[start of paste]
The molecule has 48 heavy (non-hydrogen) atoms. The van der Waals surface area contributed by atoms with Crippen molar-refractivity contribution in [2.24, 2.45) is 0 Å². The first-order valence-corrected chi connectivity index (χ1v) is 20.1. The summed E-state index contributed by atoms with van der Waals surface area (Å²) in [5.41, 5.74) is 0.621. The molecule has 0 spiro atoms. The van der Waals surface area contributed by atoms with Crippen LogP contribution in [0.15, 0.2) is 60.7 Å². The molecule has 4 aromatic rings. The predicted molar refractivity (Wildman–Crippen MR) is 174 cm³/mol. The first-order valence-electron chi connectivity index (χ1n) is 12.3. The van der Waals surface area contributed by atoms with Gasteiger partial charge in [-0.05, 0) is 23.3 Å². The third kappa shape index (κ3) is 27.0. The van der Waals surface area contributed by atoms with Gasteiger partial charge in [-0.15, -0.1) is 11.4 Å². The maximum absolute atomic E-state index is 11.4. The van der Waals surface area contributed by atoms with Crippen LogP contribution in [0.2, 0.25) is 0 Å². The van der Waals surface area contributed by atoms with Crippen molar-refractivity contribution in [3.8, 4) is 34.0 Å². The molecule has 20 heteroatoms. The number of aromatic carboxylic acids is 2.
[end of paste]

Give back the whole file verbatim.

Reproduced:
The molecule has 48 heavy (non-hydrogen) atoms. The van der Waals surface area contributed by atoms with Crippen molar-refractivity contribution in [2.24, 2.45) is 0 Å². The first-order valence-corrected chi connectivity index (χ1v) is 20.1. The summed E-state index contributed by atoms with van der Waals surface area (Å²) in [5.41, 5.74) is 0.621. The molecule has 0 spiro atoms. The van der Waals surface area contributed by atoms with Crippen LogP contribution in [0.15, 0.2) is 60.7 Å². The molecule has 4 aromatic rings. The predicted molar refractivity (Wildman–Crippen MR) is 174 cm³/mol. The first-order valence-electron chi connectivity index (χ1n) is 12.3. The van der Waals surface area contributed by atoms with Gasteiger partial charge in [-0.05, 0) is 23.3 Å². The third kappa shape index (κ3) is 27.0. The van der Waals surface area contributed by atoms with Gasteiger partial charge in [-0.15, -0.1) is 11.4 Å². The maximum absolute atomic E-state index is 11.4. The van der Waals surface area contributed by atoms with Crippen LogP contribution in [0.2, 0.25) is 0 Å². The van der Waals surface area contributed by atoms with Crippen molar-refractivity contribution in [3.8, 4) is 34.0 Å². The molecule has 20 heteroatoms. The number of aromatic carboxylic acids is 2.